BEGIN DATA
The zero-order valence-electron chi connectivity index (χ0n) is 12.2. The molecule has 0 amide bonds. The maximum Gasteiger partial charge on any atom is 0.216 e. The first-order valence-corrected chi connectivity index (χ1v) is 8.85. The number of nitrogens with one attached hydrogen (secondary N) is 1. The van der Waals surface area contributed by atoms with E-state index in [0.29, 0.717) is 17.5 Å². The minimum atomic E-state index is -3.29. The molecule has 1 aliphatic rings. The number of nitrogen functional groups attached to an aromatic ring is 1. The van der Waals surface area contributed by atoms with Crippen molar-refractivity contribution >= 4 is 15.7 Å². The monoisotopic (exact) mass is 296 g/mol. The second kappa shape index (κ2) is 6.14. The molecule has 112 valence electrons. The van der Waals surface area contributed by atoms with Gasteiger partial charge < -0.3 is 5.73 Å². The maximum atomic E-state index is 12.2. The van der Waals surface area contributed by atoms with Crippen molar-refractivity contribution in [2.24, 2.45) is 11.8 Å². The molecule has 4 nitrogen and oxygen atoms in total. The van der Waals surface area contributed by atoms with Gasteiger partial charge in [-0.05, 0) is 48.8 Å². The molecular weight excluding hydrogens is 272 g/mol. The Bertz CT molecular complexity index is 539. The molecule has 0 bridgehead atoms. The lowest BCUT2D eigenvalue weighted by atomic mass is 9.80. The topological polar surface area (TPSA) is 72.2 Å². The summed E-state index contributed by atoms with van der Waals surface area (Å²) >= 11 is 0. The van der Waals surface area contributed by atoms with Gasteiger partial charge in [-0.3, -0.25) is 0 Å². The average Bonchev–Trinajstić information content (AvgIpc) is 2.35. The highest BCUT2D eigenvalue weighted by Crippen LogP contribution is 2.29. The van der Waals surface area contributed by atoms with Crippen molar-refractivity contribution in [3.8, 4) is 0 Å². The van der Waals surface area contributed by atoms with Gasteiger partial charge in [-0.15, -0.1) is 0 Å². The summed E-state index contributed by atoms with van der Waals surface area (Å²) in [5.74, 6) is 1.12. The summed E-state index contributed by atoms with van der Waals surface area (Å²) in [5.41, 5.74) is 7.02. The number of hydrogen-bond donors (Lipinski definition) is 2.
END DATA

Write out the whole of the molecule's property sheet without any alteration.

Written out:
The zero-order valence-electron chi connectivity index (χ0n) is 12.2. The molecule has 0 amide bonds. The maximum Gasteiger partial charge on any atom is 0.216 e. The first-order valence-corrected chi connectivity index (χ1v) is 8.85. The number of nitrogens with one attached hydrogen (secondary N) is 1. The van der Waals surface area contributed by atoms with E-state index in [0.29, 0.717) is 17.5 Å². The minimum atomic E-state index is -3.29. The molecule has 1 aliphatic rings. The number of nitrogen functional groups attached to an aromatic ring is 1. The van der Waals surface area contributed by atoms with Crippen molar-refractivity contribution >= 4 is 15.7 Å². The monoisotopic (exact) mass is 296 g/mol. The second kappa shape index (κ2) is 6.14. The molecule has 112 valence electrons. The van der Waals surface area contributed by atoms with Gasteiger partial charge < -0.3 is 5.73 Å². The maximum atomic E-state index is 12.2. The van der Waals surface area contributed by atoms with Crippen molar-refractivity contribution in [2.24, 2.45) is 11.8 Å². The molecule has 4 nitrogen and oxygen atoms in total. The van der Waals surface area contributed by atoms with Gasteiger partial charge in [-0.05, 0) is 48.8 Å². The molecular weight excluding hydrogens is 272 g/mol. The Bertz CT molecular complexity index is 539. The molecule has 0 bridgehead atoms. The lowest BCUT2D eigenvalue weighted by atomic mass is 9.80. The topological polar surface area (TPSA) is 72.2 Å². The summed E-state index contributed by atoms with van der Waals surface area (Å²) >= 11 is 0. The van der Waals surface area contributed by atoms with Gasteiger partial charge in [-0.3, -0.25) is 0 Å². The average Bonchev–Trinajstić information content (AvgIpc) is 2.35. The highest BCUT2D eigenvalue weighted by Crippen LogP contribution is 2.29. The van der Waals surface area contributed by atoms with Crippen molar-refractivity contribution in [3.8, 4) is 0 Å². The van der Waals surface area contributed by atoms with Gasteiger partial charge in [-0.15, -0.1) is 0 Å². The summed E-state index contributed by atoms with van der Waals surface area (Å²) in [5.74, 6) is 1.12. The summed E-state index contributed by atoms with van der Waals surface area (Å²) in [5.41, 5.74) is 7.02. The number of hydrogen-bond donors (Lipinski definition) is 2.